The SNV chairman said that they discussed ways “to improve the position of the Serbs in Croatia in the wake of the negative trends while taking care not to worsen relations between Serbia and Croatia” and ways to assist returns of Serb refugees.
A campaign against official use of the Serbian Cyrillic alphabet in Vukovar and other cities in Croatia has been ongoing for three months now, and signatures are being collected for a referendum aimed at limiting the putting up of bilingual signs to the municipalities where minorities make up at least 50 percent of the population, instead of one third as required by the law currently in force.
In the protests against the use of the bilingual signs, Croat extremists and war veterans are tearing down and smashing to pieces signs containing names of institutions in the Cyrillic script, and as of lately, chantings of "Za dom spremni" (For homeland - ready!), a Croatian Ustasha greeting from the time of the Nazi Independent State of Croatia (NDH), during which horrible genocidal crimes were being committed against Serbs, have become increasingly frequent.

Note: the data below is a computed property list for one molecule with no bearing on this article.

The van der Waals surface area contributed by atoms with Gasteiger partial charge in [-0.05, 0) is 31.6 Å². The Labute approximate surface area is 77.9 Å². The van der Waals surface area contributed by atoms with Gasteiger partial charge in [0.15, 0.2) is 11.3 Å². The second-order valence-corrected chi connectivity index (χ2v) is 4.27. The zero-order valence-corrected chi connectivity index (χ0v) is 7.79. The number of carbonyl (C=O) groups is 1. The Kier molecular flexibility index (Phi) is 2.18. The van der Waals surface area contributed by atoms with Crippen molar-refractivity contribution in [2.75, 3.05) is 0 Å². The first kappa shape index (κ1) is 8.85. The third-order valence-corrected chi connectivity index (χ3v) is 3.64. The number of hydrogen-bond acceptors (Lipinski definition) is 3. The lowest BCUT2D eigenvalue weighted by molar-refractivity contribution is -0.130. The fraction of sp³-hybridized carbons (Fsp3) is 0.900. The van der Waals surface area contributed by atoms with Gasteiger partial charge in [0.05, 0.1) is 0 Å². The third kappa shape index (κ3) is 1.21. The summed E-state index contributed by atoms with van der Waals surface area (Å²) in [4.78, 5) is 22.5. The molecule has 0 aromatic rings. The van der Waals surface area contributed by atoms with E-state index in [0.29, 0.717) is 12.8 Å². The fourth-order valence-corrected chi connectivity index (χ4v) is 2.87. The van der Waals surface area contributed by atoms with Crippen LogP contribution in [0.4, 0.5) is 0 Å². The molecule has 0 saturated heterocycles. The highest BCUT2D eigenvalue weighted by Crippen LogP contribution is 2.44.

Zagreb-based website Index.hr has said that the director and employees of the Jasenovac Memorial Park, dedicated to the memory of the mostly Serb, Jewish, and Roma victims of the WW2 Ustasha death camp, wo condemned statements and acts extolling the NDH and the shouting of the Ustasha greeting on December 1, have themselves received threats, and were accused of being "traitors with anti-Croat sentiments."
On December 3, Croatian Minister of Education, Science and Sports Željko Jovanović received threatening messages, containing an Ustasha-styled anti-Serb phrase, "let his Serb seed and tribe be exterminated," Tanjug reported.
Pupovac told Radio television of Serbia (RTS) on Wednesday that it was "very unpleasant to hear the anti-Serb shouts that can be heard on television, radio and in the streets."
He stressed that the Serb people in Croatia would be pleased if the European Union could see “that which it has to see, and that is the abuse of provisions in the treaty of Croatia’s accession to the EU.”